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Tuesday, December 10, 2013

Neil Young’s ‘Live at the Cellar Door’ is a window into D.C.’s musical past - The Washington Post

Stories From The Cellar
The Washington Post, Dec 10, 2013

(Click photo to enlarge)

Today's The Washington Post has a feature article "Neil Young’s ‘Live at the Cellar Door’ is a window into D.C.’s musical past" by Dave McKenna.

The article traces some of the history of the iconic Washington, DC nightclub.
Devotees of the Everything Used to Be Better school will love Neil Young’s sorta-new record.

On Tuesday the rock legend releases the latest in his archival concert series, “Live at the Cellar Door.” The recordings are drawn from a six-show solo stand at the Georgetown nightclub in late November and early December of 1970. Alone on stage and switching between acoustic guitar and grand piano, the young Young’s folk-rock brilliance shines throughout a 45-minute set of faithful-to-the-original-recording renditions of many of his classics, including “Tell Me Why,” “Only Love Can Break Your Heart,” “After the Gold Rush,” and “Old Man.” The then-25-year-old also played unplugged versions of “Cinnamon Girl” and “Down By the River,” as he makes the latter easily the most beautiful song about a psycho’s gun-murder of a girlfriend ever put to wax. The Cellar Door recordings find the audience so reverent and rapt that staffers at the club obviously had no problems enforcing its famous “No talking!” rule during his stay.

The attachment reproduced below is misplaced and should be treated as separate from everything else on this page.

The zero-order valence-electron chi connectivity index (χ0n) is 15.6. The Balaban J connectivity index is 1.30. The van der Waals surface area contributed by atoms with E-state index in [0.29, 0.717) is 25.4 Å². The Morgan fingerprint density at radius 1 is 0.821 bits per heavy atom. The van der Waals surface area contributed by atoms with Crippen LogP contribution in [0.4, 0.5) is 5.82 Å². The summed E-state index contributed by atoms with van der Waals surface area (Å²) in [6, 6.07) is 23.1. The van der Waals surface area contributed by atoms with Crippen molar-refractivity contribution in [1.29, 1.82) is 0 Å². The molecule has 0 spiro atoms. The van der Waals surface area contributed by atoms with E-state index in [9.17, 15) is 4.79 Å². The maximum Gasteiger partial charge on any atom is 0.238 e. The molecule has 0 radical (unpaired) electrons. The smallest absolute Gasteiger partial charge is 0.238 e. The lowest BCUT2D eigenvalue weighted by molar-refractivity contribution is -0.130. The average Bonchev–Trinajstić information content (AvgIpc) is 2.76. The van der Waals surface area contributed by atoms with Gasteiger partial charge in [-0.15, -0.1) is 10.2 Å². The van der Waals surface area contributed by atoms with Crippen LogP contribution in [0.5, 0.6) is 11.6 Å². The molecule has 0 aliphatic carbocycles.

For nostalgic locals, another highlight of this incredible period piece of a record is that it calls attention to the venue where it was made. Plainly, there will never be another Cellar Door. This was a tiny place (legal capacity under 200) at the corner of 34th and M streets NW where music was king, tickets for major acts averaged $3 and six-show stands like Young’s were considered brief stays.

“There’s no happier feeling than being in a room when everybody loves the music,” says Cellar Door founder Jack Boyle, “and we sure had that with Neil Young.”

Boyle got that happy feeling quite a bit at his club. The Youngstown, Ohio, native who first came to the District to attend Georgetown University, founded the Cellar Door in the early 1960s using what he describes as one night of poker winnings. (“About $1,100,” Boyle once said.) He sold the place after just two years and left the country to run bars in Europe, but got homesick for the United States and bought the Cellar Door back from Charles Lawrence Fichman in the fall of 1970. Fichman had established the club as a casual hangout for hardcore folkies, where “hootenannies” were a staple in which amateur local musicians traded licks with nationally known pickers. The casual atmosphere ultimately got to Fichman: Upon selling back to Boyle, Fichman told the Washington Post that a chief reason he rid himself of the club was because “pot had cut into the drinking” revenues.

“People used to come in an hour ahead of time so they could have a few drinks before the show,” Fichman said at the time. “Now they come in a few minutes early so they’ll still be high when it starts.”
In the Cellar Door’s case, size mattered. After strolling over to the Georgetown campus for a post-midnight interview with WGTB DJ John Zambetti, Young, who had played the Baltimore Civic Center a few months earlier as part of Crosby, Stills, Nash & Young’s first tour, gave a rave review to the club.

“Small clubs are groovy!” Young told Zambetti.